There is no easy way to deal a player like Yoenis Cespedes. The Oakland A’s, notorious for their grueling efficiency, seem to churn through position players at a high rate (though this isn’t actually true.) They’re adept cheap pickups and willingness to platoon makes it hard to know the players without a program, as they say.
Even among those players, there is a certain facelessness associated with playing in the rundown Coliseum in front of a small clutch of rabid fans. The A’s don’t splash the cash on the free agent market so there isn’t a lot of name recognition among their key contributors, few players onto which the casual fan can latch.
Josh Donaldson is a terrific player hot off an amazing season, one that netted him the fourth-most MVP votes in the American League. But for all Donaldson’s exploits, he is not yet a star. Yoenis Cespedes isn’t quite as good as Donaldson but he is, in no uncertain terms, a star.
That he’s a capital-S Star makes it difficult to trade him on an optical level. Good thing the A’s don’t spend much time worrying about optics because that is exactly what they should do – trade Yoenis Cespedes.
You see before you at least one broken man. One man is smug as some of his cryptic/hedged suggestions came to pass but, otherwise, a broken man who doesn’t know up from down. Watch as we discuss the Orioles and the myriad playoff possibilities which render some members of the Getting Blanked crew drooling boobs. The final act of Orioles magic is one of VENGEANCE against the non-believers. And Yoenis Cespedes is good, too.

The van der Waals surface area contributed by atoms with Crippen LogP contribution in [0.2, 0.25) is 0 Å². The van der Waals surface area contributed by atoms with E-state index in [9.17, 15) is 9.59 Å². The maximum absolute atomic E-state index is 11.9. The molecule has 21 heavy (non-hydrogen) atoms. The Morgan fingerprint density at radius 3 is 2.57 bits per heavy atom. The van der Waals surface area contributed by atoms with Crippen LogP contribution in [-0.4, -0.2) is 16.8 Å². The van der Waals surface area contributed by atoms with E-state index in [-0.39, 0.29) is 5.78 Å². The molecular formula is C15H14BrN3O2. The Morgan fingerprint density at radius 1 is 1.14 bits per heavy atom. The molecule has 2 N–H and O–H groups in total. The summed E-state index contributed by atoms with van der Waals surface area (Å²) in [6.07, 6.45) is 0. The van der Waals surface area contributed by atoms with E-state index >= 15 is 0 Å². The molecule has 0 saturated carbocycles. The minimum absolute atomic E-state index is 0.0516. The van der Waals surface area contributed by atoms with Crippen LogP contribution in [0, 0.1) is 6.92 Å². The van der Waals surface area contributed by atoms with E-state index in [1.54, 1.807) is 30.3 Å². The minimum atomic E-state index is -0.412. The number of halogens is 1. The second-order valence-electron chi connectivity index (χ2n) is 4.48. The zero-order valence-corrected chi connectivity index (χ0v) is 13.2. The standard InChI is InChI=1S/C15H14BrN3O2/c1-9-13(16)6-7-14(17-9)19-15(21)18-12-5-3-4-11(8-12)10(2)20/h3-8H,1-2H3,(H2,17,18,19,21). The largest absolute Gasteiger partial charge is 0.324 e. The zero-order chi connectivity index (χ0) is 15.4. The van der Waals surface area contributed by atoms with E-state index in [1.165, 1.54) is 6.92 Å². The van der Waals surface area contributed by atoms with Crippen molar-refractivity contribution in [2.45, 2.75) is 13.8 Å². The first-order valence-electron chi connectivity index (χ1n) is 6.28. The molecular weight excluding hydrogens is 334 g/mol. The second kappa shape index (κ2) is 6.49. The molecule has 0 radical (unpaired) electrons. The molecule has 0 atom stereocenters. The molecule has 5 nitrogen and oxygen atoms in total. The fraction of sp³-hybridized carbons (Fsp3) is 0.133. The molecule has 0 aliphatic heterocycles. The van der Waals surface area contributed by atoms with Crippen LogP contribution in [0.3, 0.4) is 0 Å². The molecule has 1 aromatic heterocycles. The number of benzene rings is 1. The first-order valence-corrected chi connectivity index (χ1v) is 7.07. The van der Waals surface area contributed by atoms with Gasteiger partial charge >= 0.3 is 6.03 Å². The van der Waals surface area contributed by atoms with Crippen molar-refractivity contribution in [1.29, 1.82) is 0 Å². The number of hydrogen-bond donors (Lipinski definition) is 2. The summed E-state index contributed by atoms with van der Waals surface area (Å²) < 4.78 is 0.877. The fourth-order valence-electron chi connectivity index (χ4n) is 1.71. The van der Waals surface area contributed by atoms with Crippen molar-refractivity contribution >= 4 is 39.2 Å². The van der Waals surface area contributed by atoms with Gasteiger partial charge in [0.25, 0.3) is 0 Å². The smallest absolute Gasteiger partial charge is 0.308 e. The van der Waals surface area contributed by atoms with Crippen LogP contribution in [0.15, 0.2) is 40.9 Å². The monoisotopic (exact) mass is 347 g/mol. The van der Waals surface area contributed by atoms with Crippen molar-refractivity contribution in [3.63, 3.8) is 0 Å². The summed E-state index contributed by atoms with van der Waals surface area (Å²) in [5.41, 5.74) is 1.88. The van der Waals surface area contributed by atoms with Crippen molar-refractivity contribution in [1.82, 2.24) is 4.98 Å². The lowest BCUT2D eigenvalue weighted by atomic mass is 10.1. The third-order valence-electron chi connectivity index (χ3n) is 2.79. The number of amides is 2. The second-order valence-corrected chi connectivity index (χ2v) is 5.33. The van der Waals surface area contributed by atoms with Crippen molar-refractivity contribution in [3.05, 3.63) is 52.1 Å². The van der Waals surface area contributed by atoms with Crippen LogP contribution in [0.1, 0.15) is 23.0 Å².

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When the Oakland Athletics signed Yoenis Cespedes to his four year, $36 million contract this past off season, it was largely thought of as a calculated risk. There was a ton of raw talent there, but he was far from a typical rookie: 26-years-old and probably in need of some Minor League seasoning before he could be counted on to provide any effectiveness at the Major League level.
Now we see that as the regular season winds down, Cespedes is a big reason why the Oakland A’s are so close to securing a playoff spot. If his .350 OBP; .497 SLG; .365 wOBA; and 135 wRC+ over 523 plate appearances isn’t convincing enough, consider this: The Athletics are 78-47 with Cespedes in the lineup, and 12-21 without him.
I suppose that’s part of what happens when you have a player that can go from first to home on a single, as the brilliant Cespedes did on Saturday. If Mike Trout was being Mike Trout this season, the American League Rookie of the Year would not stray away from the AL West Division.